What Betting on Boxing Can Teach Us about Investing: Value Stocks and Higher Expected Returns

Golden Boxer

I’ll state right here at the outset that I don’t follow boxing. I know a couple of names, but the closest I came to being a boxing fan was playing Mike Tyson’s Punch-Out on my old Nintendo system what seems like 100 years ago. But I saw an article on ESPN.com related to boxing that I thought could serve as a great example of value investing.

On Saturday, September 13, Floyd Mayweather beat Marcos Maidana in a unanimous decision to retain his welterweight and junior middleweight world titles. In many boxing circles, Mayweather is considered to be the best pound-for-pound boxer in the world. So it shouldn’t come as a surprise that many people thought Mayweather would win.

It’s legal to bet on boxing in Las Vegas, but it’s a little more complicated than just placing money on who you think is going to win. In order to try to balance the betting on both sides, sports books will place odds on each boxer. That way, you can still bet on the favorite if you want to but your payout will be lower, since the favorite is already expected to win. Larger potential payouts come if you bet on the underdog.

On Saturday, Mayweather wasn’t just the favorite to win. He was a HUGE favorite. When the fight started, Mayweather was a minus-600 favorite, which in the language of boxing odds means that in order to win $50 you had to be willing to wager (and potentially lose) $300. That’s how much it cost to get a sure thing.

As it happened, many more bettors tried for the big payout and wagered on Maidana. That same $300 bet would have brought back $1,500 if he had somehow won.[1]  As it turned out, when he lost, the casinos turned out to be the big winners, as they kept all the money bet on Maidana.[2]

Translate this into the stock market: if most people believe that a particular stock is a good investment, chances are those beliefs are reflected in the current price. That means that future returns for this stock should be relatively lower, as the price of the stock has already been driven up to reflect those beliefs.

Contrast that with a stock that isn’t so popular. Maybe it’s suffered some bad press, had a significant product recalled, or recently been fined. Whatever the reason, people have sold off this stock and pushed the price down. Which stock is more likely to have a higher return going forward: the super-popular one that is already priced accordingly or the ugly duckling that is beaten down? Put another way, which stock has the better value with the higher expected return?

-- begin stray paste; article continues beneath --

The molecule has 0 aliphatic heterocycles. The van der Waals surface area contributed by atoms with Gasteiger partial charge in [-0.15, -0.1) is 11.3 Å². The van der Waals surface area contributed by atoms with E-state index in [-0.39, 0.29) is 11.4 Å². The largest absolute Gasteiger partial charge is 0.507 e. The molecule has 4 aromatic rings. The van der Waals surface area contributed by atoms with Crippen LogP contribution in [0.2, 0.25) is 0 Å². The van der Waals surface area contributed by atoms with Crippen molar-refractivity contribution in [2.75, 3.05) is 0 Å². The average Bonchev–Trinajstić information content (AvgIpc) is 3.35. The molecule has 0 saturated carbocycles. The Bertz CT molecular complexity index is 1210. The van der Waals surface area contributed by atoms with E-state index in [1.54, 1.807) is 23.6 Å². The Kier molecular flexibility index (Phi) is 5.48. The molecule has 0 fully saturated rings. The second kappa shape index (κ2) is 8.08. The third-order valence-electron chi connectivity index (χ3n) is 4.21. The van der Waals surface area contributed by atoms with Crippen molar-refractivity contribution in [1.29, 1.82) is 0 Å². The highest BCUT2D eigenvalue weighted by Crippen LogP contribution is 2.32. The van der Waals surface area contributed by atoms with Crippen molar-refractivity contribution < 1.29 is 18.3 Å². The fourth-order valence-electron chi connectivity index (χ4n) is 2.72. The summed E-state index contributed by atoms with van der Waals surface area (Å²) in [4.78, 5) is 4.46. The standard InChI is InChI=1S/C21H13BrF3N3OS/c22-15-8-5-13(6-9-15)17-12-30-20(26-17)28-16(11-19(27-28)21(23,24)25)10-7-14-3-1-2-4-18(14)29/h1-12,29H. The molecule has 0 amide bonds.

If you guessed the ugly duckling, you’re right. In fact, from 1927, these ugly duckling value stocks have outperformed the much more popular growth stocks by about 4.99%/year on average.[3]

This doesn’t mean that investors should put all of their money into the least-loved stocks. The outperformance doesn’t happen every year, it’s not always by a huge amount, and in some cases underperfomance can persist for a few years in a row. There’s a reason why these stocks have a low relative price; risk and return are always related.

But the long-term numbers don’t lie. Accordingly, at Woodward Financial Advisors, we build our clients’ portfolios by starting with the broad stock market, and then tilting the portfolio a little more towards value stocks. We think portfolios built on this dimension of higher expected returns gives our clients a puncher’s chance of better outcomes, relative to simply investing in the overall market.

[1] Maidana was a +500 underdog, so a bettor wagering $100 would have won $500 if Maidana had beaten Mayweather

[2] For those blog readers who receive our quarterly financial commentary, stay tuned for a discussion about how the stock market is NOT like a casino, despite what you might have heard.

[3] Source: Dimensional Fund Advisors

About Ben Birken

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